What is "permanent revolution", as Trotsky expounded it? The French revolution had been a particularly radical bourgeois revolution against the remnants of feudalism in France. Tsarist Russia needed a similar revolution to establish civil liberty and a

Why did working-class militancy collapse in face of Thatcherism?

Published on: Sun, 17/06/2018 - 17:06

John O'Mahony

A small pamphlet published by us in 1989, reprinting extracts from Trotsky previously presented by us in 1983 with a new introduction.

For something like two decades, from the mid-1950s, trade union militancy in Britain increased in a succession of waves. There were ebbs as well as flows, of course, but each time the movement picked up again and rose higher.

That working- class movement frustrated a series of attempts by the ruling class to change Britain to their own advantage. It stopped the ruling class from ruling as it wanted to and as the needs of the profit-regulated capitalist system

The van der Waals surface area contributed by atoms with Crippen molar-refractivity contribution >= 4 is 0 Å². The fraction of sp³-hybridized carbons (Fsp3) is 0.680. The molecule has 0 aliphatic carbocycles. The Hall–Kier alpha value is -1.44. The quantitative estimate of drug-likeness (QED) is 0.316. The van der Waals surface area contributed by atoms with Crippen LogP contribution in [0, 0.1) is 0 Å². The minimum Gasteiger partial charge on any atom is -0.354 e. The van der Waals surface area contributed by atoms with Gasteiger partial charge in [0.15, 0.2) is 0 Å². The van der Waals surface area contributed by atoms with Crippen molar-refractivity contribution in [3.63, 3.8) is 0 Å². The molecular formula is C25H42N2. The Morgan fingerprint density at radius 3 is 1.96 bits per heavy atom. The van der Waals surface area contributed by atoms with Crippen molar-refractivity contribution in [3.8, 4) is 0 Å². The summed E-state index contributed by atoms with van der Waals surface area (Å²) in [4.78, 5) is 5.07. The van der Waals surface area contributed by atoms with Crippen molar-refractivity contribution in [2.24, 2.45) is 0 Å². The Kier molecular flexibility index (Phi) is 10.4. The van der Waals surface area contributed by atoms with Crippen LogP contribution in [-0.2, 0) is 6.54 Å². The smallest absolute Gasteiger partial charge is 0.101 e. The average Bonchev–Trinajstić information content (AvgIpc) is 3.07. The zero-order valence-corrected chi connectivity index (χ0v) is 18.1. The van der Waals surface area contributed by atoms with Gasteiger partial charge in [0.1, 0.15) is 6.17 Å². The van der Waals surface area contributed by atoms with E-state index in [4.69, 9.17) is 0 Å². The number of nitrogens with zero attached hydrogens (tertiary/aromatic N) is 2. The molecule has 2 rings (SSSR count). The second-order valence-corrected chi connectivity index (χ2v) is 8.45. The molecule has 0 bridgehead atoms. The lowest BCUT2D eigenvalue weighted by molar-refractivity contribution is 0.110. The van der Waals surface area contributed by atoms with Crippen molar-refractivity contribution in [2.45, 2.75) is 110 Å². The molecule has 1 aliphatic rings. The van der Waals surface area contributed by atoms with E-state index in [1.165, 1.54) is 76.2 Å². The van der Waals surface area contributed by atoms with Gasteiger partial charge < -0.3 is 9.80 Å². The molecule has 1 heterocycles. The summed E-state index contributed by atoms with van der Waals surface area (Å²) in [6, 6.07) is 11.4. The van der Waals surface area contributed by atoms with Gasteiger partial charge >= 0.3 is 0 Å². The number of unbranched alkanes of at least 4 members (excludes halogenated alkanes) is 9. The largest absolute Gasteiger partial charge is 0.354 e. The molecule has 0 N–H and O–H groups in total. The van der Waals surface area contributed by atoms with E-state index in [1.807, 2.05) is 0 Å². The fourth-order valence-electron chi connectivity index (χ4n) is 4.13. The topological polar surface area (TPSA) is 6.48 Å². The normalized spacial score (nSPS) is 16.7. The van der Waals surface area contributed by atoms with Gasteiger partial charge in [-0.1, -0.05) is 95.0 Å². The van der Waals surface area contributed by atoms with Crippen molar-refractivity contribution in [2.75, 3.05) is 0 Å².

The Bolsheviks, Stalin and science

Published on: Tue, 01/05/2018 - 22:03

Les Hearn

In the discussions prompted by centenary of the first workers’ government, little has been said about the Bolsheviks and their science policies.

This series of articles about Marxism, the Bolsheviks, Stalin, and science draws, amongst other sources, on Simon Ings’ recent book Stalin and the Scientists,1 Douglas R Weiner’s book Models of Nature,2 and Loren R Graham’s Lysenko’s Ghost.3
“No previous government in history was so openly and energetically in favor of science. …[it] saw the natural sciences as the answer to both the spiritual and physical problems of Russia” (Graham quoted).1


“A refusal to settle down”

Published on: Wed, 28/03/2018 - 18:41

Fraction L'Etincelle

Klara Feigenbaum, a Trotskyist activist of Romanian origin, known as Irène, died at the age of 97 in March 2017, a year ago.

Alongside her then-partner David Korner, alias Barta, she founded the “Groupe Communiste”, which in 1944 took the name “Union Communiste” (UC), and which led the 1947 Renault strike alongside the militant worker Pierre Bois, at a time when the CGT and the PCF (which was then in the government) were opposed to all strikes. It was from this group that would later spring Voix ouvrière (although Irène was only active in it for the first few years) and then Lutte ouvrière and